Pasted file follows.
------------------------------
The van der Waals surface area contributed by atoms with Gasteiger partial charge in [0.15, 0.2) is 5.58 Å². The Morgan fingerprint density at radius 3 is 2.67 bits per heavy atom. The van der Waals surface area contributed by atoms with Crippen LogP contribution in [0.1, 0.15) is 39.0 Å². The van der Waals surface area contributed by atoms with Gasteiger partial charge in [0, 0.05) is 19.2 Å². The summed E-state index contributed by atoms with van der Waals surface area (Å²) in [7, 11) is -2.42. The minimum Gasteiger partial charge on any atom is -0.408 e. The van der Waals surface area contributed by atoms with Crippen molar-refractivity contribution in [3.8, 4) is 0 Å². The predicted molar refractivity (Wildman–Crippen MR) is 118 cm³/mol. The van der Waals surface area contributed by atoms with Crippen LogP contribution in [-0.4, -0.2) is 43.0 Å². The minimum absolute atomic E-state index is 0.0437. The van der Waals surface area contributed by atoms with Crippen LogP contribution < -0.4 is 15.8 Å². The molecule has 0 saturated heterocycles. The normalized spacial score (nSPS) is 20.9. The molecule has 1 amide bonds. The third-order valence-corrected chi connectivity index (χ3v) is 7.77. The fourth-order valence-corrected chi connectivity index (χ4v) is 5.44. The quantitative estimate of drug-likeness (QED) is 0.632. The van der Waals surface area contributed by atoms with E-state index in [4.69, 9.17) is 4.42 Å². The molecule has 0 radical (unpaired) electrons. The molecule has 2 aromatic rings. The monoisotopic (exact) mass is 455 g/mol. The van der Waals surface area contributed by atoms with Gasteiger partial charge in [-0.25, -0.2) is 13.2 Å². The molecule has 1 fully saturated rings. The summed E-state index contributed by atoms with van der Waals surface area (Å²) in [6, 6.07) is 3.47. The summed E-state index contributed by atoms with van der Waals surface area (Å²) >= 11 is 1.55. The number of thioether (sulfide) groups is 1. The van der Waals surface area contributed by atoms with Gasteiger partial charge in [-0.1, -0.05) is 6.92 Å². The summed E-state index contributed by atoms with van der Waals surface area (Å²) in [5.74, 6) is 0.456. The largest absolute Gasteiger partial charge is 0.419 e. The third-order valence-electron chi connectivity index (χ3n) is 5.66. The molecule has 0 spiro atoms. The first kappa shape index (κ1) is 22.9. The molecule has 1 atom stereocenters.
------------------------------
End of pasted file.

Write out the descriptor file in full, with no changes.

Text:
The van der Waals surface area contributed by atoms with Gasteiger partial charge in [0.15, 0.2) is 5.58 Å². The Morgan fingerprint density at radius 3 is 2.67 bits per heavy atom. The van der Waals surface area contributed by atoms with Crippen LogP contribution in [0.1, 0.15) is 39.0 Å². The van der Waals surface area contributed by atoms with Gasteiger partial charge in [0, 0.05) is 19.2 Å². The summed E-state index contributed by atoms with van der Waals surface area (Å²) in [7, 11) is -2.42. The minimum Gasteiger partial charge on any atom is -0.408 e. The van der Waals surface area contributed by atoms with Crippen molar-refractivity contribution in [3.8, 4) is 0 Å². The predicted molar refractivity (Wildman–Crippen MR) is 118 cm³/mol. The van der Waals surface area contributed by atoms with Crippen LogP contribution in [-0.4, -0.2) is 43.0 Å². The minimum absolute atomic E-state index is 0.0437. The van der Waals surface area contributed by atoms with Crippen LogP contribution < -0.4 is 15.8 Å². The molecule has 0 saturated heterocycles. The normalized spacial score (nSPS) is 20.9. The molecule has 1 amide bonds. The third-order valence-corrected chi connectivity index (χ3v) is 7.77. The fourth-order valence-corrected chi connectivity index (χ4v) is 5.44. The quantitative estimate of drug-likeness (QED) is 0.632. The van der Waals surface area contributed by atoms with E-state index in [4.69, 9.17) is 4.42 Å². The molecule has 0 radical (unpaired) electrons. The molecule has 2 aromatic rings. The monoisotopic (exact) mass is 455 g/mol. The van der Waals surface area contributed by atoms with Gasteiger partial charge in [-0.25, -0.2) is 13.2 Å². The molecule has 1 fully saturated rings. The summed E-state index contributed by atoms with van der Waals surface area (Å²) in [6, 6.07) is 3.47. The summed E-state index contributed by atoms with van der Waals surface area (Å²) >= 11 is 1.55. The number of thioether (sulfide) groups is 1. The van der Waals surface area contributed by atoms with Gasteiger partial charge in [-0.1, -0.05) is 6.92 Å². The summed E-state index contributed by atoms with van der Waals surface area (Å²) in [5.74, 6) is 0.456. The largest absolute Gasteiger partial charge is 0.419 e. The third-order valence-electron chi connectivity index (χ3n) is 5.66. The molecule has 0 spiro atoms. The first kappa shape index (κ1) is 22.9. The molecule has 1 atom stereocenters.